King Ludwig II's castles are world-famous with Neuschwanstein Castle leading the way, but DW's Caroline Schmitt visited Herrenchiemsee instead. Is the solitude that Bavaria's fairy-tale king longed for still here?
Ludwig II reigned for just 22 years, from 1864 to 1886. But rather than getting too involved in the practicalities of government, he prefered to build castles, four of them. Up until now I had only ever visited Neuschwanstein, which is what most people do. As a matter of fact about 1.5 million visitors admire that fairy-tale castle every year. In contrast a mere 400,000 people visit Herrenchiemsee, which is located on an island on Lake Chiemsee in Bavaria. Is there a way of getting closer to the mysterious monarch here? I'm headed towards Germany's south to find out.
I’m walking towards the wide, foggy lake that is graced with an alpine backdrop. An elderly man stops me on my way towards the ferry harbor in Prien and asks where I am headed. I tell him. His eyes sparkle: "Oh, that's beautiful! And do you know what? Some of Andy Warhol's pieces are being exhibited at the castle at the moment! It turned out really great!"
The ferry leaves. It's raining. Very few tourists join me on the deck. Then slowly Herreninsel island emerges out of the fog: trees, scattered buildings; but I can't seem to spot the castle anywhere.
After a 15-minute stroll through the woods, a wide space opens up in front of me. A lavish garden with flowerbeds and fountains, behind them the elongated castle: a modest block just three floors high. It's a hundred meters (328 feet) long and doesn't have a single little tower.
Flirting with Versailles Palace
I join a tour of the castle and find myself awestruck right from the start: the state staircase is among the most magnificent I have ever seen. Its paintings, the marble floor and color arrangements make for an extremely majestic welcome.
The Great Hall of Mirrors isn’t any less spectacular. It's 75 meters long, and there's an almost infinite number of candles that a sparkle and reflect in every mirror. This hall is a lot more impressive than its equivalent in Versailles. That had been Ludwig II's plan for Herrenchiemsee all along. He wanted to create an homage and imitation of what was at the time the most beautiful palace in Europe - Versailles.
Ludwig II admired the unconditional and supreme rule of the French monarchy a power which had eluded Bavarian kings for 200 years. His adoration for the Sun King, Louis XIV is evident in almost every room. That made Ludwig II unpopular among his fellow countrymen. Herrenchiemsee Castle was more expensive than both Neuschwanstein and Linderhof put together, so at the end of his reign, the coffers in the treasury were empty - mainly because of his rather costly passion for building castles.
A pipe-dream with invisible staff
I can't get enough of the state bedroom, the ceiling paintings and the extravagantly carved furniture. Somehow Ludwig II managed to display pomp in a way that doesn't feel overwhelming. But unlike Versailles, no glittering parties, flamboyant dinners or glamorous receptions were ever held on the island. Ludwig II was a dreamer who preferred his own company and shied away from socializing. His castles were architectural illusions displaying a perfect world that only consisted of art, poetry and solitude. No stranger was allowed to encroach on that. He even avoided having his staff around him, which is why he insisted on having a disappearing table designed: A "Tischlein deck dich" (table serve dinner) was set and the food laid out on it on the ground floor and then pulled up into his chamber with a cable winch. The whole process took half an hour, during which the food had cooled down. Still, Ludwig II's uninterrupted privacy was worth it.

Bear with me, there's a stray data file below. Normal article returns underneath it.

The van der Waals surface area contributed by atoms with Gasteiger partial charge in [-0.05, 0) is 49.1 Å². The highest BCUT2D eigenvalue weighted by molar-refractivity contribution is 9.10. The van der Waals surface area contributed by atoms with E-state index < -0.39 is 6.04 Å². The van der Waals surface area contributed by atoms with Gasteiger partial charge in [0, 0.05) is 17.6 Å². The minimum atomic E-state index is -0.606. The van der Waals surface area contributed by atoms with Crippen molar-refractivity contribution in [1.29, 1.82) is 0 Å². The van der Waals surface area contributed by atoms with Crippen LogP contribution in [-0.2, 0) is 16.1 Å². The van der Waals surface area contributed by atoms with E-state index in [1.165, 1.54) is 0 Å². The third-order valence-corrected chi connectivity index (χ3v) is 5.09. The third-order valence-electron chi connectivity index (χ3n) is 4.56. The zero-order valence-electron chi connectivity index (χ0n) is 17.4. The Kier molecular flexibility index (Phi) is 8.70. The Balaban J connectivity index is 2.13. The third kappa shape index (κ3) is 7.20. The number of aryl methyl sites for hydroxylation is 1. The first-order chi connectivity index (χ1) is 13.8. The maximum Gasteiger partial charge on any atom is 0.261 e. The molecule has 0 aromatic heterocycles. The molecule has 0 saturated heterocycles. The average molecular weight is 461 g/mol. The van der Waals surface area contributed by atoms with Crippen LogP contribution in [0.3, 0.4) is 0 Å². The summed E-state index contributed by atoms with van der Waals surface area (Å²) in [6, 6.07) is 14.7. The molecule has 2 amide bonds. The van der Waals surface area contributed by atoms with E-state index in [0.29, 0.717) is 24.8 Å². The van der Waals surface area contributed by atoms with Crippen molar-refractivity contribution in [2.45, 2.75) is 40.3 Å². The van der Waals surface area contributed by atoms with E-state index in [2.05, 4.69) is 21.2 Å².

Visiting the building site that is Ludwig’s attic
Tragically the king only got to enjoy this orchestrated solitude for ten days. He ran out of money, building work ceased and he died a mysterious death in 1886 at Starnberger Lake. Two-thirds of the island facilities have therefore remained unfinished. Perhaps unsurprisingly, the tour's second part has a completely different feel to it: We're viewing the bare brickwork and are being allowed to see what's usually hidden behind precious marble walls and wallpapers in Ludwig II's other castles.
Although the second staircase is pretty much a copy of the first, it seems more modest thanks to bare brick walls. In recent years, a some of these rooms have been used to showcase modern art. So now, a few rooms further on, I'm standing in front of works by Andy Warhol, Dan Flavin and many more - just like the old man in Prien had raved about. A touch of Brooklyn warehouse in the midst of Ludwig II's dream world. "Sometimes we joke that it'd be very cool to turn this into an actual loft and move in," the tour guide says.
Dusk is falling as I step outside. I'm walking through the green woods towards the Augustiner Chorherrenstift which is located inside an old monastery. The Armida String Quartet from Berlin provide an excellent soundtrack for my journey back in time. While they perform Haydn and Schubert I feel transported back 150 years and can vividly picture how the lonely king walked through his splendid chambers, sitting at his "Tischlein deck dich" or striding through the forest. And the gloomy mist of today's sky would have suited his melancholic disposition perfectly.